One type of sustainable roofing shingles is made up of solar reflective granules with a type of polymer modified asphalt, making your roof tough and long-lasting against the effects of harsh weather. This type of material reflects solar rays that may enter your home and heat up your house which raise your electric bill for A/C. By reflecting the solar rays, the color of your roofing shingles also lasts longer, maintaining the beauty of your home for many years.

The asphalt is strong enough to keep your roofing shingles in perfect condition even during storms with high winds and high volumes of rain. This type of product will have warranties on the roofing shingles, ensuring that they will last for usually at least 12 years and in up to 110 mph wind. Investing in high-quality roofing shingles is something that you are sure to benefit from.

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Strong, Sustainable Exterior Siding

When it comes to the exterior of your home, fiber cement siding is a great alternative compared to more traditional materials like vinyl and wood. This type of siding will ensure the sustainability of your home for longer, often with a warranty of up to 50 years. With great protection against the harsh elements of the weather, fiber cement siding does not warp or fade as quickly as other materials, keeping the design of your home looking its best.

This material comes in a variety of textures so you can customize your home with whatever color and finishing look that your desire.  Fiber cement siding protects your home from water, frost, and cold weather, keeping you warm and dry. Being a product that has the designation of National Green Building Standard, fiber cement siding is a building material to use when thinking about high-quality, green architecture.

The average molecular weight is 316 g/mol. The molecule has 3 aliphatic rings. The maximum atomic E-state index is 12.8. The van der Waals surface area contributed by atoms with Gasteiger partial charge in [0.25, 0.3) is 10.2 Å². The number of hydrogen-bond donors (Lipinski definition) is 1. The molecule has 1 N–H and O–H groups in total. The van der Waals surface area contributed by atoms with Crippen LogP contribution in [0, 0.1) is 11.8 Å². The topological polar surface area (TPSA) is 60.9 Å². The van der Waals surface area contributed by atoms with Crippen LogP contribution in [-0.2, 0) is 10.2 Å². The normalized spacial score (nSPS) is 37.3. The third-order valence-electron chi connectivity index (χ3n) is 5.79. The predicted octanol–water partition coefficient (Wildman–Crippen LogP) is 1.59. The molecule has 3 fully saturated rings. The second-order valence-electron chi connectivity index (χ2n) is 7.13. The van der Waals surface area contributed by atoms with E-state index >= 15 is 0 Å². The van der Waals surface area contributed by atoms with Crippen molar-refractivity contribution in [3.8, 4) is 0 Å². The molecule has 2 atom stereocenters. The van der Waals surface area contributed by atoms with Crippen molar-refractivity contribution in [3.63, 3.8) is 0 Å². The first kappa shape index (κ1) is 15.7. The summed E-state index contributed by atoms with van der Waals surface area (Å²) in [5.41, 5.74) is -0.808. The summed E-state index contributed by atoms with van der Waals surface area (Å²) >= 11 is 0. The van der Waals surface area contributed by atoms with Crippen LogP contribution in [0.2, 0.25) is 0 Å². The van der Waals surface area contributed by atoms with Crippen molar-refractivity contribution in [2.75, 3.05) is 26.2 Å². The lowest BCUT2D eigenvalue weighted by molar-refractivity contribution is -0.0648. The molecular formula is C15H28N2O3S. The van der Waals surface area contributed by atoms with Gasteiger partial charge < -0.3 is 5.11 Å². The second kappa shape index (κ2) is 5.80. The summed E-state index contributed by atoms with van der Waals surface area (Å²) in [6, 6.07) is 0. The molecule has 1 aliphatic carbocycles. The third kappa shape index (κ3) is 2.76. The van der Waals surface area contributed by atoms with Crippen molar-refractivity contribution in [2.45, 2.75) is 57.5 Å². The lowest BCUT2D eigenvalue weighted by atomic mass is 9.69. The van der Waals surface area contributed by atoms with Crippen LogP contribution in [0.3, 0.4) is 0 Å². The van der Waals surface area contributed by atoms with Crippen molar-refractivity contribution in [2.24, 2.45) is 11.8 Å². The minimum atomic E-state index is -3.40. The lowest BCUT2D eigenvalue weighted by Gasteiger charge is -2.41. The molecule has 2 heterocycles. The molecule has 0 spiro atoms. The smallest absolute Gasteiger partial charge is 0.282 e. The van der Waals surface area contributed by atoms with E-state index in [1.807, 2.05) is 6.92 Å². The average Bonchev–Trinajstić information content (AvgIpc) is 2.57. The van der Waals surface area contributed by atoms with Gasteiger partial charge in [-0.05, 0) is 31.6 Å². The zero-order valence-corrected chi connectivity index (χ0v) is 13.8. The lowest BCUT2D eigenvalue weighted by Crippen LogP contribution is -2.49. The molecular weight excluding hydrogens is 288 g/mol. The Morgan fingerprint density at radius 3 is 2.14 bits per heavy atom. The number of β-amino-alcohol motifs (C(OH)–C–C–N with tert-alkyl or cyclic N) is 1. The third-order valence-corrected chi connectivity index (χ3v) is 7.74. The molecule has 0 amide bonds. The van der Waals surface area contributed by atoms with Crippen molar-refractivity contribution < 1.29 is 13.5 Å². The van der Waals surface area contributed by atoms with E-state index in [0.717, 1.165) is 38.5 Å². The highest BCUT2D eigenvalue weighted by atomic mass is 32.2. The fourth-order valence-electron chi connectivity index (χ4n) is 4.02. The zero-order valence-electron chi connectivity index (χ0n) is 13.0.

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Eco-Friendly Interior Design Material

For the interior design of your home, consider using bamboo panels. Made from bamboo grass, these panels are sustainable and support green architecture. Bamboo panels can be used in many places of your home. From cabinets to tables, and even accent walls, bamboo is an innovative material that will also give your space a modern feel.

Great for designing, this material comes in a variety of designs and textures including chocolate bamboo, natural bamboo, carbonized bamboo, and bamboo veneer. Bamboo panels are very strong and dense, long lasting and may qualify you for eco-friendly construction credits.

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Reduce Your Heating Bill with Great Insulation

Insulated concrete blocks are a great material to consider that often outperforms other building materials for the exterior of your home.